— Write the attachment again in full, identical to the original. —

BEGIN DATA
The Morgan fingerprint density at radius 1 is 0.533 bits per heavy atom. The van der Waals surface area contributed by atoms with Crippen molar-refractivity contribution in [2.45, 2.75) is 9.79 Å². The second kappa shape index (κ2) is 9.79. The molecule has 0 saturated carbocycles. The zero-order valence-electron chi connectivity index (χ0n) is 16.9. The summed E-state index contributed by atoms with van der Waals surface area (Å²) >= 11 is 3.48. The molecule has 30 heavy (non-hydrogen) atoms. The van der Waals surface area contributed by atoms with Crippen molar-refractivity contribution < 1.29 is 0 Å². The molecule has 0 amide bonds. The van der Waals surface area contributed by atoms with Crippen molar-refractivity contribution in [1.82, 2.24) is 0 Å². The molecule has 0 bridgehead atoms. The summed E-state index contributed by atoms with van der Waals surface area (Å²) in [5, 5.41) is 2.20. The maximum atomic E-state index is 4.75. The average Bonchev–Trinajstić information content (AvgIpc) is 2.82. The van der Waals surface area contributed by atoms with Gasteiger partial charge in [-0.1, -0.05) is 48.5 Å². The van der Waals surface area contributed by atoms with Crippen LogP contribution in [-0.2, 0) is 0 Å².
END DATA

The Morgan fingerprint density at radius 1 is 0.533 bits per heavy atom. The van der Waals surface area contributed by atoms with Crippen molar-refractivity contribution in [2.45, 2.75) is 9.79 Å². The second kappa shape index (κ2) is 9.79. The molecule has 0 saturated carbocycles. The zero-order valence-electron chi connectivity index (χ0n) is 16.9. The summed E-state index contributed by atoms with van der Waals surface area (Å²) >= 11 is 3.48. The molecule has 30 heavy (non-hydrogen) atoms. The van der Waals surface area contributed by atoms with Crippen molar-refractivity contribution < 1.29 is 0 Å². The molecule has 0 amide bonds. The van der Waals surface area contributed by atoms with Crippen molar-refractivity contribution in [1.82, 2.24) is 0 Å². The molecule has 0 bridgehead atoms. The summed E-state index contributed by atoms with van der Waals surface area (Å²) in [5, 5.41) is 2.20. The maximum atomic E-state index is 4.75. The average Bonchev–Trinajstić information content (AvgIpc) is 2.82. The van der Waals surface area contributed by atoms with Gasteiger partial charge in [-0.1, -0.05) is 48.5 Å². The van der Waals surface area contributed by atoms with Crippen LogP contribution in [-0.2, 0) is 0 Å².